A More Promising Future for Poor Youth in the Dominican Republic

April 8, 2014


With joint World Bank and Inter-American Development Bank (IDB) support, authorities in the Dominican Republic successfully implemented a Youth Training and Employment Program (PJyE) that provided technical/vocational and life skills training and on-the-job internships to poor, at-risk youth. The program had positive impacts, including increased earnings and better quality jobs among participants. The authorities also implemented the country’s first temporary employment program targeting poor unemployed adults.

Challenge

Dominican youth, particularly the poor, face structural barriers to labor markets, including insufficient education, poor life skills, and weak job skills to transition from school to work. Exacerbating this already precarious situation, a banking crisis that unfolded in 2003 decreased even further the chances of youth to enter the labor market, particularly among the poor and unemployed. This was demonstrated by the disproportionate increase in youth unemployment, which rose by roughly a third between 2003 and 2005 to reach 31% for ages 15-24, as compared to 17% for the population at large.

Solution

The Dominican Republic Youth Development Project responded to the urgent need to provide more opportunities to disadvantaged youth from poor families and with little schooling. The Project was part of a larger effort of the authorities to strengthen the country’s social protection system and was complementary to a series of operations being financed by the World Bank and the IDB.

The Project had a two-fold strategy:

  • First, it focused on improving the employability of poor, at-risk youth by building their work experience and life skills through training and on-the-job internships.
  • Second, it supported the expansion of second-chance education programs aimed at providing youth and adults the opportunity to complete their formal education.

A temporary employment program targeting poor, low skilled unemployed adults was added in 2010 to help Government authorities address widespread increases in unemployment in the aftermath of the 2008 global financial crisis

 


Results

Results of the intervention included the following:

  • Over 38,000 at-risk youth benefited from the PJyE, with the overwhelming majority living in the poorest areas and more than half women.
  • Over 3,000 private firms offered internships to PJyE graduates, providing trainees with valuable on-the-job experience.
  • Results from a rigorous impact evaluation show that program graduates had a higher probability of acquiring a formal job and a larger income, particularly among women. Teenage pregnancy rates were also lower among participants.
  • A total of 600 power generators are now providing electricity to 350 schools offering second-chance education programs that previously had to rely on candles or gas lamps for lighting.
  • The second-chance basic education curricula and supporting instruction materials were redeveloped under the Project and used to prepare the Quisqueya Aprende Contigo Literacy Program, a presidential flagship program that enrolled over 700,000 adults in 2013 alone.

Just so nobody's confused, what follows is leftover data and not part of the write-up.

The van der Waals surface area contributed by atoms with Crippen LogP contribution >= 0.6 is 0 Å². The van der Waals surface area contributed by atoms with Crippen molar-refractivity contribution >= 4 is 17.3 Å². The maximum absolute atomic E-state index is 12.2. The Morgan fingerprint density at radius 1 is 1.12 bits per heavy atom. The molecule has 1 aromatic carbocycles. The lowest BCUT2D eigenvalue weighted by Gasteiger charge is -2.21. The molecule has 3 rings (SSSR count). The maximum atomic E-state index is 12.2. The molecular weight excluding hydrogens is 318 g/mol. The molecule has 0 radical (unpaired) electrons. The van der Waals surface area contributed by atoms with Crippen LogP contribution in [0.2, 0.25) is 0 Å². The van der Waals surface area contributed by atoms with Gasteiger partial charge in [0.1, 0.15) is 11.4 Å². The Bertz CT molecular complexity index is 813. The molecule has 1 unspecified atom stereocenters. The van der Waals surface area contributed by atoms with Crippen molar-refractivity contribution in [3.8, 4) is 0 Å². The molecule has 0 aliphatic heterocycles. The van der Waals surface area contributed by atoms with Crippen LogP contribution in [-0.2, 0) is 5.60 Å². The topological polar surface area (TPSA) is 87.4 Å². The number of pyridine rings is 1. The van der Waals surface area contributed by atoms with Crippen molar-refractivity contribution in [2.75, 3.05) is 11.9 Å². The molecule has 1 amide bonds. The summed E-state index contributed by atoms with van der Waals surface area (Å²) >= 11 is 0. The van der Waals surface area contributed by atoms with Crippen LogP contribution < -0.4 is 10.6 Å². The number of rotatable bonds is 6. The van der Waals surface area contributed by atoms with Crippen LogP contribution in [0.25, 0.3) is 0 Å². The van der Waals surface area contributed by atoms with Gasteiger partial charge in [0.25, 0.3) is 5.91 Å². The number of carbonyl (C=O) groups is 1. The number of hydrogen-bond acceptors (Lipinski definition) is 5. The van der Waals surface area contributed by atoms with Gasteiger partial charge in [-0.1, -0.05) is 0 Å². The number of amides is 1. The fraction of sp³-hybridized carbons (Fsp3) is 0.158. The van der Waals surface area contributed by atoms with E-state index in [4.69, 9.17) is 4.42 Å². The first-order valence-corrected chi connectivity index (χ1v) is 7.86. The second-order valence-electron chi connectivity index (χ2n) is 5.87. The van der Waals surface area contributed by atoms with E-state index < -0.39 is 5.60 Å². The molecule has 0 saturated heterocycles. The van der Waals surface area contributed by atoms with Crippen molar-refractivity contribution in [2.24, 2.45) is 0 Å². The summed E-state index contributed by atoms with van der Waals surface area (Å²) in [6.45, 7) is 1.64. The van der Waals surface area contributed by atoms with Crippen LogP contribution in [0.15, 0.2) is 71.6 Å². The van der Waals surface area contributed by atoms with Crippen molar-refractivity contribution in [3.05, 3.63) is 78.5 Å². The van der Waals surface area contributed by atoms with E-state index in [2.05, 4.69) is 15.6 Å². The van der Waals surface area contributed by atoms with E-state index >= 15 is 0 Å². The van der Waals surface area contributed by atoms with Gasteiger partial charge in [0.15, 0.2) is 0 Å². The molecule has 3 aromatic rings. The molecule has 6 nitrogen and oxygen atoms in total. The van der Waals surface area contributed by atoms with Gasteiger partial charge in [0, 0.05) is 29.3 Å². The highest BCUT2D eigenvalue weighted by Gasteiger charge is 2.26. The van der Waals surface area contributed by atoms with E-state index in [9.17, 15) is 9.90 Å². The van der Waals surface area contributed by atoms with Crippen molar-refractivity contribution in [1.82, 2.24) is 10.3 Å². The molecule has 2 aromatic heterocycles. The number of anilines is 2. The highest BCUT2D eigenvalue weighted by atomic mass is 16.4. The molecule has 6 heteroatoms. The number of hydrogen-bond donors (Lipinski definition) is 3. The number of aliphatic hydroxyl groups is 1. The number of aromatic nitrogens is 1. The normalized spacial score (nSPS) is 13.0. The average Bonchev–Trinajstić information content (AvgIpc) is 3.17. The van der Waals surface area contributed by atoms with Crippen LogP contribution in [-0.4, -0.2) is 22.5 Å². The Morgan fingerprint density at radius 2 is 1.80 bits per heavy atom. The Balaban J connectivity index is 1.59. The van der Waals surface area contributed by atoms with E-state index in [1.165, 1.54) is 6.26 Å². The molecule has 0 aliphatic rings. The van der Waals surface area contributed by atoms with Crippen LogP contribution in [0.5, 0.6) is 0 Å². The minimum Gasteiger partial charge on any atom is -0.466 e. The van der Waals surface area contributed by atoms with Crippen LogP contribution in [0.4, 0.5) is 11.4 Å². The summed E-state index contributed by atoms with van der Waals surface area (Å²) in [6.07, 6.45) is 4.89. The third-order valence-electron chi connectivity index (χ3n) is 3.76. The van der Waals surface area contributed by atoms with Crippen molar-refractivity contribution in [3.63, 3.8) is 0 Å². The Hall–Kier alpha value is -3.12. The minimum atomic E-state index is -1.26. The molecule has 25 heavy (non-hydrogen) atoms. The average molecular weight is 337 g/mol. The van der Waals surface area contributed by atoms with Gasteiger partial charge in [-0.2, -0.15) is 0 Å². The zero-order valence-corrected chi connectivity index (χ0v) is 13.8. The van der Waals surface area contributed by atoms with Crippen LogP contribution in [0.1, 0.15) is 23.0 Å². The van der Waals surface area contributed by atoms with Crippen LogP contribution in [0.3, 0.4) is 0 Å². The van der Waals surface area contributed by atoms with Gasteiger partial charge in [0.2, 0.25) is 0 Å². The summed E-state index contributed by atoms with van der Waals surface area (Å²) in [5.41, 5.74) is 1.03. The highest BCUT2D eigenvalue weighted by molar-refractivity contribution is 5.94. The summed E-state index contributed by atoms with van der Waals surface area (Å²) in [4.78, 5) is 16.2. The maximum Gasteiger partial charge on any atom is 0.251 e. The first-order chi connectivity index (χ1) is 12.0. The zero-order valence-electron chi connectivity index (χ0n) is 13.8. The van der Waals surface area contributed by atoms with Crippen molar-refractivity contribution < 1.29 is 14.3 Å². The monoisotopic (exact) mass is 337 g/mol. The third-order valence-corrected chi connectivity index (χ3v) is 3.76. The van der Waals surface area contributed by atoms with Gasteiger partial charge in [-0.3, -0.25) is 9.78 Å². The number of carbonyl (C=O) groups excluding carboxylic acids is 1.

• A total of 3,920 low-income, unskilled long-term unemployed adults completed training under the country’s first temporary employment program. They gained work experience in selected projects managed by non-profit organizations and municipalities, including maintenance of physical infrastructure such as street and drainage maintenance and cleaning of public parks and watersheds.

Bank Group Contribution

The World Bank contributed US$25 million to this project, which had an overall cost of US$50 million.

Partners

The Ministry of Labor, the National Training Agency (INFOTEP) and the Ministry of Education implemented the Project. INFOTEP’s strong institutional capacity was a critical element in ensuring the successful implementation of PJyE. At the same time, the Project helped expand INFOTEP’s traditional focus beyond training of employed, formal workers to include unemployed youth.

The IDB and the World Bank collaborated closely, supporting complementary operations focusing on enhancing the efficiency of labor markets in the Dominican Republic. There was also strong coordination between the supervision and evaluation teams of the two institutions in the framework of the PJyE.

Moving Forward

Two new operations financed by the World Bank (Flexible Employment System Project) and the IDB (Support the National Employment System) continue to support the Government’s efforts to foster the employability of vulnerable population groups, particularly unskilled youth, as well as the development of labor market institutions.

The PJyE was awarded, among other recognitions, Best Practices in Youth Policies and Programs in Latin America and the Caribbean by the United Nations Development Program and the World Bank. The Ministry of Labor has disseminated widely the lessons learned in the implementation of the PJyE among other countries in the region.

Beneficiaries

Between 2008 and 2013, 38,000 young people between the ages of 16 to 29 benefited from the Youth and Employment Training Program run by INFOTEP. 60% of beneficiaries were women between the ages of 18 to 20. 95% of the beneficiaries were living in extreme poor areas, as classified by the national poverty mapping. 45% of the female beneficiaries had at least one child, and 55% were single.

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700,000
adults were enroled in the Quisqueya Aprende Contigo Literacy program in 2013


PROJECT MAP